Ferguson Shipbuilders in Port Glasgow was placed into administration on 15th August with the loss of 77 jobs. Staff arrived for work that day but most were made redundant immediately. Joint administrators from KPMG said the business had gone bust due to a lack of orders and mounting cash flow pressure. Originally formed in 1906 the company was the last commercial shipbuilder operating on the River Clyde. In recent years the Ferguson Shipyard had completed work to deliver two hybrid ferries for CalMac plus work for Babcock, a contract was ongoing to convert the 769gt/1982 built Kyle Venture (formerly Grampian Falcon) into a live fish carrier.
It was not too long before Clyde Blowers announced that it had acquired the yard with plans to upgrade the facility and turn to renewables and seek further work in order to create up to 120 jobs. Meanwhile, the campaign to rejuvenate Portsmouth’s shipbuilding industry after work was lost to a Scottish based yard by BAE Systems Shipbuilding has hit trouble. The Portsmouth Shipbuilding Group was set up in the wake of the decision made by BAE Systems in 2013 and was fronted by city marine consultants Stanton Burdett. They wanted the government to commission a new Ocean Patrol Vessel which it wanted to build along with other vessels at the yard to ensure its long-term future was secure. But the project needed £100m of government money to get off the ground, and as no commitment was made by ministers that the funds or another OPV would come to light, it never happened. Now the group, which also included Aurora Ventures, Ecospeed Marine Ltd., Offshore Expeditions, and Burgess Marine, has decided the dream is over and has disbanded.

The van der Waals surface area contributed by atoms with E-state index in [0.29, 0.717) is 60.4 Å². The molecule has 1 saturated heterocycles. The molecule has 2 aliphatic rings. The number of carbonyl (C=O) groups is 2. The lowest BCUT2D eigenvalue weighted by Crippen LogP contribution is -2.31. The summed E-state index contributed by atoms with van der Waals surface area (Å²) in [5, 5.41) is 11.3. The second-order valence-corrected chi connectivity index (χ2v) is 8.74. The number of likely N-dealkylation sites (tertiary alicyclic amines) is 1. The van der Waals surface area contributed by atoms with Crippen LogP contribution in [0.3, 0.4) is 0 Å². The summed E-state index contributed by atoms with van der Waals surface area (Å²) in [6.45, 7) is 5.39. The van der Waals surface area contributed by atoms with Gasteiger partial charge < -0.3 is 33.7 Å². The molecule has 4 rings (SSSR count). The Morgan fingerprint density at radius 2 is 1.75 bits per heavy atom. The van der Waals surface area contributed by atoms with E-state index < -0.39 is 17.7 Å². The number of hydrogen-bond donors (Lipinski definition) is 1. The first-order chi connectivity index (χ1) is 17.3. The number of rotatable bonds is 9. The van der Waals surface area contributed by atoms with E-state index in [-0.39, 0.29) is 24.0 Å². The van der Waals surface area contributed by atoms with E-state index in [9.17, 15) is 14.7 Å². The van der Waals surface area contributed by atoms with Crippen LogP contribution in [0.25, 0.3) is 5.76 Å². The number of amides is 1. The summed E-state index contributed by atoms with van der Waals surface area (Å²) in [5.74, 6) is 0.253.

September also saw Scotland’s Perth Harbour sales listed by Perth and Kinross Council, who are seeking investment to secure the future harbour operations as a key logistics hub. The working sea port provides a lower cost alternative to larger coastal ports and is situated on the River Tay just 30 miles from the North Sea. Perth is Scotland’s fastest growing city. Perth Harbour currently operates 24 hours a day handling coastal and dry bulk ships up to 90 metres in length, carrying up to 2,500 tonnes of cargo from Europe, the Baltic and Scandinavia dock at its four main berths. Operations work in time with the tides with vessels arriving on one high tide and departing on the next to ensure
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